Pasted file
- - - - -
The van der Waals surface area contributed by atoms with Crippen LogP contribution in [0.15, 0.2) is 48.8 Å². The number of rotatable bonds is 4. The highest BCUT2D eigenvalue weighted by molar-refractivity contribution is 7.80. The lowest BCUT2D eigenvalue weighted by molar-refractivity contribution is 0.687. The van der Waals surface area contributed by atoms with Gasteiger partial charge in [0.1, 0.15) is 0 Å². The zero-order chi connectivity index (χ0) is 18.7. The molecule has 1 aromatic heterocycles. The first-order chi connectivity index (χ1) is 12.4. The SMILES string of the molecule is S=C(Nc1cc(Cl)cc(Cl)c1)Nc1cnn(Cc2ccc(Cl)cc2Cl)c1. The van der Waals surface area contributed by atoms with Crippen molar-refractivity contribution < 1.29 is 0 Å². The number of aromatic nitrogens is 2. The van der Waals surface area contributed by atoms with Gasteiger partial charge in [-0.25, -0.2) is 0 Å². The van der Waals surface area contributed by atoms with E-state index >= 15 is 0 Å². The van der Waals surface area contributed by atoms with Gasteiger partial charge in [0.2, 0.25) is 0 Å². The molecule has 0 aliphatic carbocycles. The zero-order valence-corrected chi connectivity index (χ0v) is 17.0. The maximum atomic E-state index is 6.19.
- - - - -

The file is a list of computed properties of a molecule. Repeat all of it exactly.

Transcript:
The van der Waals surface area contributed by atoms with Crippen LogP contribution in [0.15, 0.2) is 48.8 Å². The number of rotatable bonds is 4. The highest BCUT2D eigenvalue weighted by molar-refractivity contribution is 7.80. The lowest BCUT2D eigenvalue weighted by molar-refractivity contribution is 0.687. The van der Waals surface area contributed by atoms with Gasteiger partial charge in [0.1, 0.15) is 0 Å². The zero-order chi connectivity index (χ0) is 18.7. The molecule has 1 aromatic heterocycles. The first-order chi connectivity index (χ1) is 12.4. The SMILES string of the molecule is S=C(Nc1cc(Cl)cc(Cl)c1)Nc1cnn(Cc2ccc(Cl)cc2Cl)c1. The van der Waals surface area contributed by atoms with Crippen molar-refractivity contribution < 1.29 is 0 Å². The number of aromatic nitrogens is 2. The van der Waals surface area contributed by atoms with Gasteiger partial charge in [-0.25, -0.2) is 0 Å². The van der Waals surface area contributed by atoms with E-state index >= 15 is 0 Å². The van der Waals surface area contributed by atoms with Gasteiger partial charge in [0.2, 0.25) is 0 Å². The molecule has 0 aliphatic carbocycles. The zero-order valence-corrected chi connectivity index (χ0v) is 17.0. The maximum atomic E-state index is 6.19.